Friday, 8 May 2015

Butterfly Transect Update.

Following up on a post last August entitled 'A New Transect for 2015' I am pleased to say that my offer to carry out a new butterfly recording transect on Ashtead Common National Nature Reserve, managed by the City of London Corporation, has now been confirmed. This involves a weekly stroll over a fixed route from April to September, a total of 26 weeks, in suitable weather between 10.45 and 15.45 to record the variety and numbers of species seen throughout each of the 8 dedicated sections.

Whilst I have carried out three surveys so far the weather hasn't been particularly brilliant with gusty winds on most days between 8-20 mph combined with temperatures barely acceptable for the flutters so it is perhaps not surprising that I have only recorded 7 species; Brimstone (6), Large White (3), Small White (3), Green-veined White (1), Orange Tip (6), Peacock (2) and Speckled Wood (6).

Speckled Wood




Peacock

Throughout the 500 acres (200 hectares) of Ashtead Common there are over 2,300 ancient oak pollards, many over 400 years old, which play host to a surprising variety of wildlife. Continual management is required to maintain the health of these veteran Oaks by reducing their crowns, clearing away the understory growth and where appropriate allowing younger trees to thrive so they can eventually take over from their forefathers.


In the open wooded pasture glades many old trees remain standing, weathered by the passage of time with shattered and torn limbs but continuing to play their part in the landscape as hideaways for numerous tiny creatures and nesting cavities for the birds and mammals.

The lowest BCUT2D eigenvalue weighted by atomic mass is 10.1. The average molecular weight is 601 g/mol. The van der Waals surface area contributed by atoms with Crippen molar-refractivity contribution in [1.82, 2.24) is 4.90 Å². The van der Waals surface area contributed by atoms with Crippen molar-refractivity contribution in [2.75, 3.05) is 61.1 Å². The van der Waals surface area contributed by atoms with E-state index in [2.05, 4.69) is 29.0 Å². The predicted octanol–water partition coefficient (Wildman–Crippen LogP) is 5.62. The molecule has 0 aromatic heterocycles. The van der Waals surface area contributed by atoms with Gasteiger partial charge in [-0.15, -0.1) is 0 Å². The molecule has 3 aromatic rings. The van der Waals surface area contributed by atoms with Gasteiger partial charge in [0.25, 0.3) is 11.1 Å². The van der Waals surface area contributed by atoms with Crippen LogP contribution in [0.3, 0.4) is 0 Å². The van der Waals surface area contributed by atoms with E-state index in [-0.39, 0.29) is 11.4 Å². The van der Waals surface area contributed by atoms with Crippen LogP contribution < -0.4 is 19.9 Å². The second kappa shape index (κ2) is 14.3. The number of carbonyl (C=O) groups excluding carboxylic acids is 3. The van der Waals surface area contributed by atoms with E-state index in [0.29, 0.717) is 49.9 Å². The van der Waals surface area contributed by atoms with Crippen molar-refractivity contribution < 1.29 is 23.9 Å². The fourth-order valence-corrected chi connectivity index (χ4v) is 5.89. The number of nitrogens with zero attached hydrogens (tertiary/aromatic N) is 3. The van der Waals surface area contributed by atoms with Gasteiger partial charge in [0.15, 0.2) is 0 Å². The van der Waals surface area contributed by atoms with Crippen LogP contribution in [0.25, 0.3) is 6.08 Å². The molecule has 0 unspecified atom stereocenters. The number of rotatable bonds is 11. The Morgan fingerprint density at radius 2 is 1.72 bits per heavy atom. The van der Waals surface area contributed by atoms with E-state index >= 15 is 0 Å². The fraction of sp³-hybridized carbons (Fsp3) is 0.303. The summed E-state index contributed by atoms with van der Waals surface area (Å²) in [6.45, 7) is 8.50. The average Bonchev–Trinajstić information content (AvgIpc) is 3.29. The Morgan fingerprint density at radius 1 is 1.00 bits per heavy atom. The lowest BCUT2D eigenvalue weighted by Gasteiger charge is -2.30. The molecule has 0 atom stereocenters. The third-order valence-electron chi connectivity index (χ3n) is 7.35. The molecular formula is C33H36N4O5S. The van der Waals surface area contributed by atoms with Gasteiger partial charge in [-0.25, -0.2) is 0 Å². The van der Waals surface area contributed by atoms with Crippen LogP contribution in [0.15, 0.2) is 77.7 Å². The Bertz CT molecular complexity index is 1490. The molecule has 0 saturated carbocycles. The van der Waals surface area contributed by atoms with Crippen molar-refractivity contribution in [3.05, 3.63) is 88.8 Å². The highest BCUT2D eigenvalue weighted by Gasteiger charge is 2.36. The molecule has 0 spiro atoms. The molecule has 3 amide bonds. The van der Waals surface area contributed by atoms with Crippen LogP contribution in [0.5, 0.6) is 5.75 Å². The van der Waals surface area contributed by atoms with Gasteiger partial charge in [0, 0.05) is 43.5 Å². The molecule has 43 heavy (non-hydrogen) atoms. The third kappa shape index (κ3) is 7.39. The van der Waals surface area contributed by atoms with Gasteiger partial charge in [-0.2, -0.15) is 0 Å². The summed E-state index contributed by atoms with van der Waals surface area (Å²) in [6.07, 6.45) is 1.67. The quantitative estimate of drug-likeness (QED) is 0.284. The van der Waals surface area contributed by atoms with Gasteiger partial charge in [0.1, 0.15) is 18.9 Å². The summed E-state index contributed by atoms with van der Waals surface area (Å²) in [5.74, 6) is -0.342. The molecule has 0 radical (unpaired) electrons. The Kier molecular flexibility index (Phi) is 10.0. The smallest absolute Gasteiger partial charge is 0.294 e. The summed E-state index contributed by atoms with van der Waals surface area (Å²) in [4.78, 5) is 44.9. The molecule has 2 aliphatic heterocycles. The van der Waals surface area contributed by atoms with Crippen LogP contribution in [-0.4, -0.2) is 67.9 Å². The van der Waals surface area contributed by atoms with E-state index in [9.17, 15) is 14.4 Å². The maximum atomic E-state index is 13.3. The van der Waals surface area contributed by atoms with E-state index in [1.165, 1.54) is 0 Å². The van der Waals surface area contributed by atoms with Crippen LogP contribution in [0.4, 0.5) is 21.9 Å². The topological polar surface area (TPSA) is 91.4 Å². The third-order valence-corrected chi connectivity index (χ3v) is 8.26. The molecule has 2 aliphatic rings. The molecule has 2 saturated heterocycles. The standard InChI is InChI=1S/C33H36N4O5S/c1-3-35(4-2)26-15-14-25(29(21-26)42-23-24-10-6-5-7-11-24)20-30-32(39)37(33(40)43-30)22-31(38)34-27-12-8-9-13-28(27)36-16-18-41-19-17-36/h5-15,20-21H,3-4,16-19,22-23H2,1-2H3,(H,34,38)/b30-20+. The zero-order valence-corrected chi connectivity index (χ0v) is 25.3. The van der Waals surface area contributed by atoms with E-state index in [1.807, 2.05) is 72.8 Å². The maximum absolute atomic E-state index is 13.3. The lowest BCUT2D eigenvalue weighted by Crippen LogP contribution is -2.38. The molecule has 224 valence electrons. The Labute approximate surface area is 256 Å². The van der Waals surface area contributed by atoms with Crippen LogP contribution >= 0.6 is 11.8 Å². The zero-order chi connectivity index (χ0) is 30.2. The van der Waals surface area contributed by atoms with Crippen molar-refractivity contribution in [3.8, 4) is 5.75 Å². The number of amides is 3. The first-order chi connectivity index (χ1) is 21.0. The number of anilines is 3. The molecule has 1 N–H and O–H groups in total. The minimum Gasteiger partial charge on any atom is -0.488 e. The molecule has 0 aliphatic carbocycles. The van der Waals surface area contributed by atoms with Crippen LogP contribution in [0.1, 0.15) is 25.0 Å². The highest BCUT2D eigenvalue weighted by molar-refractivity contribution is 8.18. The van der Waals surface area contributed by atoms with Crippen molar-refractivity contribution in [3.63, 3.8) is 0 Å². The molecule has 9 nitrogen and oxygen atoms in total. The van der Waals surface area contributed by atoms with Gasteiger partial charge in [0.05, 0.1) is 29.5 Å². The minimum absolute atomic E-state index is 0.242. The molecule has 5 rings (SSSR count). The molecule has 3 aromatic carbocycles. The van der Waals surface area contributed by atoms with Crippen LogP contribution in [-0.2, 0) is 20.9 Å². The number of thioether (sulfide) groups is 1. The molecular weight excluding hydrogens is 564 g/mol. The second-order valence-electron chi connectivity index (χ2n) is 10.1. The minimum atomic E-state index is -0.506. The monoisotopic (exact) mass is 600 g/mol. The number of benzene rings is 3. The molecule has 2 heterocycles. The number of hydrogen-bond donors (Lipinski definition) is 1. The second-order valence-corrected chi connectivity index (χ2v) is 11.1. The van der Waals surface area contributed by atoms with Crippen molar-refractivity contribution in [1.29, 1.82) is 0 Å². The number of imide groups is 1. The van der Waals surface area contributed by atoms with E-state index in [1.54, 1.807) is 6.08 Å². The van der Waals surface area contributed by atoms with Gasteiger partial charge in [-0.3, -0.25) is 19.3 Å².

During my most recent survey I noticed this sign stating that three weeks ago there had been six fires within the wooded pasture areas on the common all thought to have been deliberately lit. Fortunately through prompt action of the public and the Fire Brigade the overall damage was minimised.

I had previously seen evidence of a similar situation on my nearby birding patch at Epsom Common and have to wonder at the mentality of the idiots that  think this behaviour is acceptable.


Hyacinthoides non-scripta
Throughout the transect there are numerous patches of our native Bluebells and as soon as more wild flowers come into flower I'm sure other species of butterfly will be seen. One very majestic veteran that I walk pass is the King Oak which at the moment is still to come into leaf.

The King Oak

One species I was hoping to record along the transect is the Holly Blue but although I eventually found one resting it was seen elsewhere and therefore hasn't yet figured in the statistics.

Holly Blue

Linking to Saturday's Critters hosted by Eileen.

20 comments:

  1. lovely butterflies! you're a good man for that tracking! sure hope the arsonist can be caught and/or stopped!

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  2. Frank, you are doing better than me. I have managed to walk my transect five times, but only seen five species. Of course on my way back last week I saw a Speckled Wood, which I haven't managed to record on my transect yet this year. I am really hoping the weather will warm up soon to tempt out some other species!